|Directed by||Charles Brabin|
|Written by||H. P. Keeler|
|Produced by||B. A. Rolfe|
|Starring|| Viola Dana |
Mabel Van Buren
|Cinematography|| John Arnold |
Robert Kurrle 
Breakers Ahead is a 1918 American silent drama film, directed by Charles Brabin.  It stars Viola Dana, Clifford Bruce, and Mabel Van Buren, and was released on March 25, 1918.
Agnes Bowman is the sweetheart of Captain Scudder, a local seafarer. After he leaves on an extended voyage, Agnes gives birth to a baby girl, Ruth. When Agnes' sister, Agatha is married, the newspapers erroneously state the name of the bride as Agnes. Scudder reads the newspaper account, and heartbroken, decides not to return to his home port.
Ten years later, Agnes dies and Ruth goes to live with her Aunt Agatha in a nearby fishing village, Sandwich. As she grows up she falls in love with Agatha's son, Eric, and he reciprocates those feelings. However, a jealous woman begins to spread the rumor that Ruth is illegitimate, and the villagers begin to shun her. Eric and Ruth plan to marry as soon as Eric becomes the first mate on a ship. Hiram Hawley and his son, Jim, own "The Wasp". They hire Scudder to captain the ship, and Eric as his first mate. However, they plan to destroy the ship in order to collect the insurance money. They ask Scudder to scuttle the ship on the rocks along the coast. When he doesn't go through with it, it is discovered that the Hawley's have hired another crewmember, Mike Burley, as a back-up. However, when Burley tries to run the ship onto the rocks, he is prevented by Eric.
When the ship returns to Sandwich unharmed, the Hawley's fire Scudder and Eric. They then send Burley to set the ship on fire, while it is tied up to the dock. Ruth sees the fire and fears that Eric is aboard. She rushes to the ship and tries to search for him, but succumbs to the smoke. Eric learns that she want aboard, and follows, rescuing her from the flames.
Afterwards, Scudder reveals that he is Ruth's long lost father, and that he and Agnes had indeed been married when she was born. Eric and Ruth get married.
It was revealed in mid-January 1918 that production on the film would begin before the end of the month. Viola Dan was picked to star, and Charles J. Bralin to direct. Also announced was that Clifford Bruce and Russell Simpson would have major roles.  Charles Brabin and his assistant director, Edward Biby, began pre-production in mid-January by developing the sets and selecting the locations for exterior scenes.  Mabel Van Buren was added to the cast the first week in February. A special set was being constructed along the coast to film the burning of a ship.  Those coast scenes were filmed outside San Francisco, and included over a thousand pounds of explosives being ignited.  In mid-February other cast members were revealed: T.H. Gibson-Gowland, Eugene Pallette, Sydney Deane, Lorena Foster, and Helen Jerome Eddy.  Following the three days of filming at sea, Dana complained about how long it was taking her to get her "land-legs" back, due to the extreme rocking and rolling of the ship while they were on board.  Dana's role called for her to play the same character from a child of ten through adulthood. Dana was so convincing in the 10 year old aspect, that one day as she attempted to enter the studio in her persona, she was refused entry by a security guard who failed to recognize her, thinking she was simply another of the young children who were always around the studio gate.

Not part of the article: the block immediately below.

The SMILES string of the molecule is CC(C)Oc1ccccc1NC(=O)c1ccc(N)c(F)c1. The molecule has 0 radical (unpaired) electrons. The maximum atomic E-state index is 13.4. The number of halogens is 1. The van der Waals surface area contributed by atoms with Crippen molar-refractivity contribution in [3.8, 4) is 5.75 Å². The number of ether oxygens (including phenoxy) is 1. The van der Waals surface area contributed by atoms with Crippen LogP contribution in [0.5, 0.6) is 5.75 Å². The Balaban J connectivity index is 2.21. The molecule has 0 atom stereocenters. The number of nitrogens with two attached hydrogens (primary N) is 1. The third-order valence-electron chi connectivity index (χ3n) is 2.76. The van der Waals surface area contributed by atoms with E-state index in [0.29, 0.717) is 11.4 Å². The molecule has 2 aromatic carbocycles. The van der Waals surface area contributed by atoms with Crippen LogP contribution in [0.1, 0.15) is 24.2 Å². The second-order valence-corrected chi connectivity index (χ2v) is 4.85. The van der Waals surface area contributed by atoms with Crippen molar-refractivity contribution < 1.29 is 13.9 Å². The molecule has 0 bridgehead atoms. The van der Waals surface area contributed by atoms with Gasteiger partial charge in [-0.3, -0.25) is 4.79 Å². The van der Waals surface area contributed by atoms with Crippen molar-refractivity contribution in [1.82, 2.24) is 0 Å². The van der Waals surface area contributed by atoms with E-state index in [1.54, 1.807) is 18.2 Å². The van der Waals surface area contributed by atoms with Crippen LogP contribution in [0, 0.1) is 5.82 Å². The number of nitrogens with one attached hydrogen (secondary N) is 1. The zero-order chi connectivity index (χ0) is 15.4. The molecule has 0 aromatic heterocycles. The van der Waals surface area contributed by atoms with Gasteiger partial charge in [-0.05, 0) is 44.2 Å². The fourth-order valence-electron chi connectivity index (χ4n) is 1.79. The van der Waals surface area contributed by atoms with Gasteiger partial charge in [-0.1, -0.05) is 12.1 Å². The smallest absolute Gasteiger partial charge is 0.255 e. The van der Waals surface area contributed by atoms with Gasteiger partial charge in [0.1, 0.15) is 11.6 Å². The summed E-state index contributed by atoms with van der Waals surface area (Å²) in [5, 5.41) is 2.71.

During the location filming at sea, the production was beset with issues deriving from the United States being on a war footing. One incident occurred when the tugboat they had hired to ferry them to and from the seacraft where they were filming was returning at night with all its lights at full blast. Suddenly a shot was fired across their bow, forcing them to stop, whereupon they were confronted by a coast guard vessel telling them that they were in violation of the wartime regulations, and that virtually every gun in the bay was targeted on them. They produced the permit they had been given by General Murray, after which they were allowed to go on their way. A second incident occurred as the tug was taking them out to their locations. Steaming in a heavy fog, they suddenly saw a mine directly in front of them. They reversed their engines in an attempt to avoid the mine, but their momentum carried them directly to the dangerous object, which they impacted to everyone's horror. Fortunately, they learned later, that it was not a contact mine, but an electronic mine, which had to be detonated from the nearby fort.  The picture finished filming the final scenes the last week in February. Some of the last scenes to be filmed were the burning of a ship. They were shot on the Metro lot. Due to a recent fire at another studio, Hollywood fire marshals urged Metro producers to be especially careful. Nearby sets were hosed down with water, and as the filming started and the specially constructed ship set was set alight, half a dozen fire crews were on standby, and turned their hoses on the conflagration as soon as the filming stopped. The shots were a success, and no other structures were damaged.  Post-production on the film was completed by mid-March,  and the film was released on March 25, 1918. 
Exhibitors Herald gave the film a mediocre review. While the enjoyed the performance of Viola Dana, and the cinematography, particularly the exterior scenes of the fishing village, the found the story lacking.  Moving Picture World also gave the picture a lukewarm review. They enjoyed Dana's performance, and also gave praise for the work of Bruce and Van Buren, with particular accolades for Simpson. They were also highly complimentary of the cinematography. However they found the story a bit spotty, without a clear plot at times. They also found the tempo of the early part of the film to be slow. 
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